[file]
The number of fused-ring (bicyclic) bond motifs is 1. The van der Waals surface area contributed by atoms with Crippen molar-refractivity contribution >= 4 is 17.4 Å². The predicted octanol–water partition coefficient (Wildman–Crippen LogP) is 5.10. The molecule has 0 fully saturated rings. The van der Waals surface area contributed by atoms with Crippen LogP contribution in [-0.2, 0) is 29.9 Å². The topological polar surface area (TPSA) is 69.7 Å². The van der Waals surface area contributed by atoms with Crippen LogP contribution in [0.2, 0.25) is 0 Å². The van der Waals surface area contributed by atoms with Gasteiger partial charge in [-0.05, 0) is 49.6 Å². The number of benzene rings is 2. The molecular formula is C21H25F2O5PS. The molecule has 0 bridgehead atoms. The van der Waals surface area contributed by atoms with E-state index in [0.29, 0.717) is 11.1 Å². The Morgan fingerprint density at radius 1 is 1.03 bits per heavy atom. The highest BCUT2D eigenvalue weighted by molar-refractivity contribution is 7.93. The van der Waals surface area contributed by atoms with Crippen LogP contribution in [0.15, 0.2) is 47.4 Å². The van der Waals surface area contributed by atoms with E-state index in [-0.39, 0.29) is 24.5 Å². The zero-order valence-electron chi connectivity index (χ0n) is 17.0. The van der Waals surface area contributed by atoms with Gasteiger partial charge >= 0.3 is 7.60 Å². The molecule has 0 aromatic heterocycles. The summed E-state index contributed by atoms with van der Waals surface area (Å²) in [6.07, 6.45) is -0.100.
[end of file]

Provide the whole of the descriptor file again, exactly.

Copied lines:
The number of fused-ring (bicyclic) bond motifs is 1. The van der Waals surface area contributed by atoms with Crippen molar-refractivity contribution >= 4 is 17.4 Å². The predicted octanol–water partition coefficient (Wildman–Crippen LogP) is 5.10. The molecule has 0 fully saturated rings. The van der Waals surface area contributed by atoms with Crippen LogP contribution in [-0.2, 0) is 29.9 Å². The topological polar surface area (TPSA) is 69.7 Å². The van der Waals surface area contributed by atoms with Crippen LogP contribution in [0.2, 0.25) is 0 Å². The van der Waals surface area contributed by atoms with Gasteiger partial charge in [-0.05, 0) is 49.6 Å². The number of benzene rings is 2. The molecular formula is C21H25F2O5PS. The molecule has 0 bridgehead atoms. The van der Waals surface area contributed by atoms with E-state index in [0.29, 0.717) is 11.1 Å². The Morgan fingerprint density at radius 1 is 1.03 bits per heavy atom. The highest BCUT2D eigenvalue weighted by molar-refractivity contribution is 7.93. The van der Waals surface area contributed by atoms with Crippen LogP contribution in [0.15, 0.2) is 47.4 Å². The van der Waals surface area contributed by atoms with E-state index in [-0.39, 0.29) is 24.5 Å². The zero-order valence-electron chi connectivity index (χ0n) is 17.0. The van der Waals surface area contributed by atoms with Gasteiger partial charge >= 0.3 is 7.60 Å². The molecule has 0 aromatic heterocycles. The summed E-state index contributed by atoms with van der Waals surface area (Å²) in [6.07, 6.45) is -0.100.